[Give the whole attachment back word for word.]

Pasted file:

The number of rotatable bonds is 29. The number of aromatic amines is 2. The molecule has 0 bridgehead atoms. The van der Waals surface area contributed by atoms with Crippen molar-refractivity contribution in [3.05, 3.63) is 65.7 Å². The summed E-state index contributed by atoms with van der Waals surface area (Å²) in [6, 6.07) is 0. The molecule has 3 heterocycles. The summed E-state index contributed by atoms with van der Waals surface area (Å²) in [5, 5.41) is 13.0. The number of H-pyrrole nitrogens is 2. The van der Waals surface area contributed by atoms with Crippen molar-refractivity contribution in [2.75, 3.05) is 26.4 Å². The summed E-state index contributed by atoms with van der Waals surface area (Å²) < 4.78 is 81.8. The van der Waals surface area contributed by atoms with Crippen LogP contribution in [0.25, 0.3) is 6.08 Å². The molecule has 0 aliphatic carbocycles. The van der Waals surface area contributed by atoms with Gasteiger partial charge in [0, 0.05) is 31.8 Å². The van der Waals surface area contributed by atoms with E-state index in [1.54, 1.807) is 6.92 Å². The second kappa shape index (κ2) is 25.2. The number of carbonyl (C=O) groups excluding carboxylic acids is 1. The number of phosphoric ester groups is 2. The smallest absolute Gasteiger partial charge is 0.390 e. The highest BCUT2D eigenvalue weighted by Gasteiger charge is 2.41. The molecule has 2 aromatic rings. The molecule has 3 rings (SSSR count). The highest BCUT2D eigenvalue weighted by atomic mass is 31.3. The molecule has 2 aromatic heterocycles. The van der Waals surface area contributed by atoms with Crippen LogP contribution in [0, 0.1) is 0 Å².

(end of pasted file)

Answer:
The number of rotatable bonds is 29. The number of aromatic amines is 2. The molecule has 0 bridgehead atoms. The van der Waals surface area contributed by atoms with Crippen molar-refractivity contribution in [3.05, 3.63) is 65.7 Å². The summed E-state index contributed by atoms with van der Waals surface area (Å²) in [6, 6.07) is 0. The molecule has 3 heterocycles. The summed E-state index contributed by atoms with van der Waals surface area (Å²) in [5, 5.41) is 13.0. The number of H-pyrrole nitrogens is 2. The van der Waals surface area contributed by atoms with Crippen molar-refractivity contribution in [2.75, 3.05) is 26.4 Å². The summed E-state index contributed by atoms with van der Waals surface area (Å²) < 4.78 is 81.8. The van der Waals surface area contributed by atoms with Crippen LogP contribution in [0.25, 0.3) is 6.08 Å². The molecule has 0 aliphatic carbocycles. The van der Waals surface area contributed by atoms with Gasteiger partial charge in [0, 0.05) is 31.8 Å². The van der Waals surface area contributed by atoms with E-state index in [1.54, 1.807) is 6.92 Å². The second kappa shape index (κ2) is 25.2. The number of carbonyl (C=O) groups excluding carboxylic acids is 1. The number of phosphoric ester groups is 2. The smallest absolute Gasteiger partial charge is 0.390 e. The highest BCUT2D eigenvalue weighted by Gasteiger charge is 2.41. The molecule has 2 aromatic rings. The molecule has 3 rings (SSSR count). The highest BCUT2D eigenvalue weighted by atomic mass is 31.3. The molecule has 2 aromatic heterocycles. The van der Waals surface area contributed by atoms with Crippen LogP contribution in [0, 0.1) is 0 Å².